Chicago Sun-Times

Angelo Fosco, Powerful Chief of Laborers' Union


Charles McWhinnie

February 14, 1993

Angelo Fosco, 71, one of this country's most powerful labor union officials, died Thursday [02-11-93] in a Hollywood, Fla., hospital. He had been attending a charity golf tournament in Florida.

An Elmwood Park resident, he was general president of the 600,000-member Laborers' International Union of North America He was elected in 1975 after the death of his father, Peter, who previously ruled the labor organization.

Mr. Fosco was known as an innovative leader who expanded the union's base and improved the quality and quantity of services that it provides its members.

"Angelo Fosco dedicated his life to improving the quality of life for the working poor - and all working people," the Rev. L. Jackson was quoted by the union as saying.

Former Labor Secretary Ray Marshall was quoted by the union as calling Mr. Fosco "an effective labor leader with good judgment who served his people well."

Mr. Fosco was credited with foreseeing economic changes that eventually swept through the country in the 1980s and 1990s. Washington, D.C.-based Laborers' International historically concentrated in the construction industry, but Mr. Fosco moved aggressively to organize emerging sectors that were experiencing rapid growth, including public employees and the hazardous waste clean-up industries.

He built a nationally recognized model program, the Laborers' International Union's National Health and Safety Fund, to improve working conditions in the construction industry.

Mr. Fosco was an innovator in fostering labor-management cooperation, especially in worker training. During his tenure, he played a major role in helping the Laborers Associated General Contractors Education and Training Fund conduct an award-winning training program in the area of hazardous waste removal, asbestos removal and lead abatement. He founded the Laborers'-Employers' Cooperation and Education Trust to facilitate greater collaboration among labor, management and government.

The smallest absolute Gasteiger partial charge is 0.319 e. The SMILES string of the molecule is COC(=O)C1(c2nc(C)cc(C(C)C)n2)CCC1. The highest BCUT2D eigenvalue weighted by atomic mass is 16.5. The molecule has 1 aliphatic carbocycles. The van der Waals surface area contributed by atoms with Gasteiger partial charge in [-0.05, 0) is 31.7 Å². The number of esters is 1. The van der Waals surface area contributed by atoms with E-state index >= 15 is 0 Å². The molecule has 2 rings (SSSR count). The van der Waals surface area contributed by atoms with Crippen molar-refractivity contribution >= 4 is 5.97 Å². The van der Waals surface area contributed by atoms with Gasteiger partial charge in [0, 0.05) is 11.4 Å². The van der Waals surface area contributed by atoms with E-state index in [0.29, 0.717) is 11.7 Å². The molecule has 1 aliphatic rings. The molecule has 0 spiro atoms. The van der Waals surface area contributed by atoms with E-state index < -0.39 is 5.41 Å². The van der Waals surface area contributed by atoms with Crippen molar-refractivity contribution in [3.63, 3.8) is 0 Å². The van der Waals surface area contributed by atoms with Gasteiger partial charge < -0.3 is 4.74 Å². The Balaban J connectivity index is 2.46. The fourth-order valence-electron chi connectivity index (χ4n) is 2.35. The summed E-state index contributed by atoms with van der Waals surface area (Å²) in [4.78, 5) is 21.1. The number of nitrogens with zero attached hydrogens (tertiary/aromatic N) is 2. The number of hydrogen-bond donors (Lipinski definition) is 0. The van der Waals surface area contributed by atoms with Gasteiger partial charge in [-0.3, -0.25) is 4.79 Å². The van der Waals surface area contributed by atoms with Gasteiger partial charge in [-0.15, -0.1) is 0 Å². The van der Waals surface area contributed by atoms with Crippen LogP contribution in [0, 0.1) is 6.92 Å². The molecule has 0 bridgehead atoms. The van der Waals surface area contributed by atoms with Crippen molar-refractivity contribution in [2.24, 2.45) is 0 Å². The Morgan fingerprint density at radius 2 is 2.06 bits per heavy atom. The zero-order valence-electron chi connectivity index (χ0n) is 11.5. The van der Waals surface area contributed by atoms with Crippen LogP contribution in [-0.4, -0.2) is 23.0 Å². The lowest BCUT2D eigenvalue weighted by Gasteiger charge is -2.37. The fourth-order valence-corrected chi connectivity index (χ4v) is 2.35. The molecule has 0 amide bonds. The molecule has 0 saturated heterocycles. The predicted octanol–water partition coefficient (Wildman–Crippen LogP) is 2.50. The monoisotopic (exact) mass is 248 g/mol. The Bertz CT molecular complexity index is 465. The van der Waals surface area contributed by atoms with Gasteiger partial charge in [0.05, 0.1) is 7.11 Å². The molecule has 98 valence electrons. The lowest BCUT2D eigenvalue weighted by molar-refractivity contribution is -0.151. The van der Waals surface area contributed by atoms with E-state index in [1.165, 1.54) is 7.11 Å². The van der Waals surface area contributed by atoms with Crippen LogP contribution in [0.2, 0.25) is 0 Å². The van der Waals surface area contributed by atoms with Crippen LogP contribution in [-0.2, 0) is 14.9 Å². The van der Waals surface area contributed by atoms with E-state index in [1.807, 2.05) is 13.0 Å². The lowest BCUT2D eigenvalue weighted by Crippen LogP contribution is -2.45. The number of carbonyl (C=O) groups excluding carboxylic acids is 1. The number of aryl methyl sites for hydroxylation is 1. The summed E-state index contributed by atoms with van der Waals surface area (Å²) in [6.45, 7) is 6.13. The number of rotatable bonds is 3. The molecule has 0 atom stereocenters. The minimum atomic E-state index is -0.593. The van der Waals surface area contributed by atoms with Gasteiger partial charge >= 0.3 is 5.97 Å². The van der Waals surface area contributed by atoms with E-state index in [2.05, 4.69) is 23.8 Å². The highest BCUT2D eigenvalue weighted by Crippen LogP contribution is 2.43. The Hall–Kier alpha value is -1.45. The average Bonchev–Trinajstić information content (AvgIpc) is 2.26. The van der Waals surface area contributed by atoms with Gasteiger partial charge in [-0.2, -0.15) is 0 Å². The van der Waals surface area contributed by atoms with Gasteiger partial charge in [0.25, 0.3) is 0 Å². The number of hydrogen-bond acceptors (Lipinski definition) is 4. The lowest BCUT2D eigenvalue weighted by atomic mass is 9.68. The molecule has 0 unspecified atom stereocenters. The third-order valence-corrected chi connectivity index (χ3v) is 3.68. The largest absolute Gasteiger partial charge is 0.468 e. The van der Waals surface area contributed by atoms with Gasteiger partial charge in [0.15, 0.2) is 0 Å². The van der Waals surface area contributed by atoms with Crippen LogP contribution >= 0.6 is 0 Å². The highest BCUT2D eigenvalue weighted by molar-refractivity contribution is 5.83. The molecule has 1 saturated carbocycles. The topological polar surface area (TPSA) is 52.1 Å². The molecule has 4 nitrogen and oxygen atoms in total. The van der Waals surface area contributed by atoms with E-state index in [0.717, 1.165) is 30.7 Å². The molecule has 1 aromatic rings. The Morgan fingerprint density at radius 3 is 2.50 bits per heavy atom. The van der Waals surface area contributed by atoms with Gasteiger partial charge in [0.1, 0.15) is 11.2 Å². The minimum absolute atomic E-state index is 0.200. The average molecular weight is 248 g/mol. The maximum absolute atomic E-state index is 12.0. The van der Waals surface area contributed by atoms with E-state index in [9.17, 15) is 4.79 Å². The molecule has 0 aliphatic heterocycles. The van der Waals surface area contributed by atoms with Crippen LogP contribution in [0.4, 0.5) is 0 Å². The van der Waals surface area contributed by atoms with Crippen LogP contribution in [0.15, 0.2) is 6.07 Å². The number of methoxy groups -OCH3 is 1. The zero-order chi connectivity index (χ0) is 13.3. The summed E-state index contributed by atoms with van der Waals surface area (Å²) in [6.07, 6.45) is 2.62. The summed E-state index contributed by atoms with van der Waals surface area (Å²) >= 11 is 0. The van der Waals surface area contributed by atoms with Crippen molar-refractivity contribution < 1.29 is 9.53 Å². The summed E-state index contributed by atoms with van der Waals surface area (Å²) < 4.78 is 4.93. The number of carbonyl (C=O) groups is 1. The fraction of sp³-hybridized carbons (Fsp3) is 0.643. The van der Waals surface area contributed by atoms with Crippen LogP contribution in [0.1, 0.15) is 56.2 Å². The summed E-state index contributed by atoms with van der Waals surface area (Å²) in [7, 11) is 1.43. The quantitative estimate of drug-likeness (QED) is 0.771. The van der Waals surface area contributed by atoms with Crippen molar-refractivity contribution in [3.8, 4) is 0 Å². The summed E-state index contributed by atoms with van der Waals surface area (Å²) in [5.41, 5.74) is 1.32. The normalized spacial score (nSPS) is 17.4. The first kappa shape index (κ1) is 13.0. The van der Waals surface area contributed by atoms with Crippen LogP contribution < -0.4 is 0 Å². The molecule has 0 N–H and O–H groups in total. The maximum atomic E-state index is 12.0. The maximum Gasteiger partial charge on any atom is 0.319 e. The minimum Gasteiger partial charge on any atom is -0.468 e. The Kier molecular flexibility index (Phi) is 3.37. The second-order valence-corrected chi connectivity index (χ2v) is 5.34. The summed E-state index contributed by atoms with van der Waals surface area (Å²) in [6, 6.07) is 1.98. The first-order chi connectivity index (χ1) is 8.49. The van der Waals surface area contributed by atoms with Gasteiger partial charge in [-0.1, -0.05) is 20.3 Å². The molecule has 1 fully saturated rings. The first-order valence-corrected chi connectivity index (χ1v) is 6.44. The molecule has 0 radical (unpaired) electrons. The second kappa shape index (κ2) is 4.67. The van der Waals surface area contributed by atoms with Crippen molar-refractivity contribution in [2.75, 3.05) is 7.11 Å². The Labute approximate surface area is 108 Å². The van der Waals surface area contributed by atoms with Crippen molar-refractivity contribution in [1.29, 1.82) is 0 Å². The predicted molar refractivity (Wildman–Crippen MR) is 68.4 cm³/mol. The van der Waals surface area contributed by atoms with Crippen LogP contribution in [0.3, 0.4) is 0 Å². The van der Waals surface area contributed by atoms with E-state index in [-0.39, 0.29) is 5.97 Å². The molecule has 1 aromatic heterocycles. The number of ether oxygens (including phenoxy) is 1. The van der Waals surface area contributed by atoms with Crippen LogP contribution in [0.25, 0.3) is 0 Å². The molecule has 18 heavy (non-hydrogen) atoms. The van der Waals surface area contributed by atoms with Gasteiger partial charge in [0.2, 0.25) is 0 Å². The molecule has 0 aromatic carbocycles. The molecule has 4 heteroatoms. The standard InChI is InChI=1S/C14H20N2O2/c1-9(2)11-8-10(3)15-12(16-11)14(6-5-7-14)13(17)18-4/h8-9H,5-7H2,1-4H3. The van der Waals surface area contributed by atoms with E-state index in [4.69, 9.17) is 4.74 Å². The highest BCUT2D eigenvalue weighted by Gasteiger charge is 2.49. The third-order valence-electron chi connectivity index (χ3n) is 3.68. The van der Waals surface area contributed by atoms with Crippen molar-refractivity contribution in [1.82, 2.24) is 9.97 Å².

In 1981, Mr. Fosco and the union found themselves fighting charges of having mob ties when he and 14 other people, including Tony Accardo, were indicted by a Miami grand jury. The federal-racketeering charges involved allegations of $2 million in kickbacks made in connection with union life and insurance contracts. Both men were later acquitted while seven others were convicted.

Besides also serving in various posts with the AFL-CIO, he co-chaired a number of funds that benefitted Laborers' International members.

Survivors include his wife, Marie; two sons, Peter and Paul; a daughter, Marycarm; seven step-children; 10 grandchildren, and two great-grandchildren.

Visitation will be from 3 to 9 p.m. tomorrow and Tuesday at Salerno's Galewood Chapel, 1857 N. Harlem. Services will be at 9 a.m. Wednesday at the chapel. Mass will follow at 10 a.m. in St. Vincent Ferrer Church, 1530 Jackson, River Forest. Burial will be in Resurrection Cemetery, 7800 S. Archer, Justice.